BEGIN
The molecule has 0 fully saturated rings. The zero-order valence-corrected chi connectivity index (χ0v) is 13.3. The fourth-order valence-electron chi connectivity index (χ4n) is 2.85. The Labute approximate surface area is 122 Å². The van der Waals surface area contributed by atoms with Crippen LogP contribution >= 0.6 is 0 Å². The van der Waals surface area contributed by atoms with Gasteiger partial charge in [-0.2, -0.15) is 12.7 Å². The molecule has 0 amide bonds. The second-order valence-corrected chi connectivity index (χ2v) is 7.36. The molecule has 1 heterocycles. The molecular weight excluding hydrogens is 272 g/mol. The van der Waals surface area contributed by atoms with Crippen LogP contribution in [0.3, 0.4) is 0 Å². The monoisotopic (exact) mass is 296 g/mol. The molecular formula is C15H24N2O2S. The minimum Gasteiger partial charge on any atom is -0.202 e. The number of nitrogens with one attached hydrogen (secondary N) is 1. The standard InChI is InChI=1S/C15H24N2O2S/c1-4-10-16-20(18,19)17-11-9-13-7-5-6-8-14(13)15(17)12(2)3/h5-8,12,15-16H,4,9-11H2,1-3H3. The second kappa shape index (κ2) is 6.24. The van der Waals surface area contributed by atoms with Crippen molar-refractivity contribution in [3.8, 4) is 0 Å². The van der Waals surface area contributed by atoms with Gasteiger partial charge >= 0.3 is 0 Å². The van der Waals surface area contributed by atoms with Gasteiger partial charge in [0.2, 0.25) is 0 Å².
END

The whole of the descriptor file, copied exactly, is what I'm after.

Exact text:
The molecule has 0 fully saturated rings. The zero-order valence-corrected chi connectivity index (χ0v) is 13.3. The fourth-order valence-electron chi connectivity index (χ4n) is 2.85. The Labute approximate surface area is 122 Å². The van der Waals surface area contributed by atoms with Crippen LogP contribution >= 0.6 is 0 Å². The van der Waals surface area contributed by atoms with Gasteiger partial charge in [-0.2, -0.15) is 12.7 Å². The molecule has 0 amide bonds. The second-order valence-corrected chi connectivity index (χ2v) is 7.36. The molecule has 1 heterocycles. The molecular weight excluding hydrogens is 272 g/mol. The van der Waals surface area contributed by atoms with Crippen LogP contribution in [0.3, 0.4) is 0 Å². The monoisotopic (exact) mass is 296 g/mol. The molecular formula is C15H24N2O2S. The minimum Gasteiger partial charge on any atom is -0.202 e. The number of nitrogens with one attached hydrogen (secondary N) is 1. The standard InChI is InChI=1S/C15H24N2O2S/c1-4-10-16-20(18,19)17-11-9-13-7-5-6-8-14(13)15(17)12(2)3/h5-8,12,15-16H,4,9-11H2,1-3H3. The second kappa shape index (κ2) is 6.24. The van der Waals surface area contributed by atoms with Crippen molar-refractivity contribution in [3.8, 4) is 0 Å². The van der Waals surface area contributed by atoms with Gasteiger partial charge >= 0.3 is 0 Å². The van der Waals surface area contributed by atoms with Gasteiger partial charge in [0.2, 0.25) is 0 Å².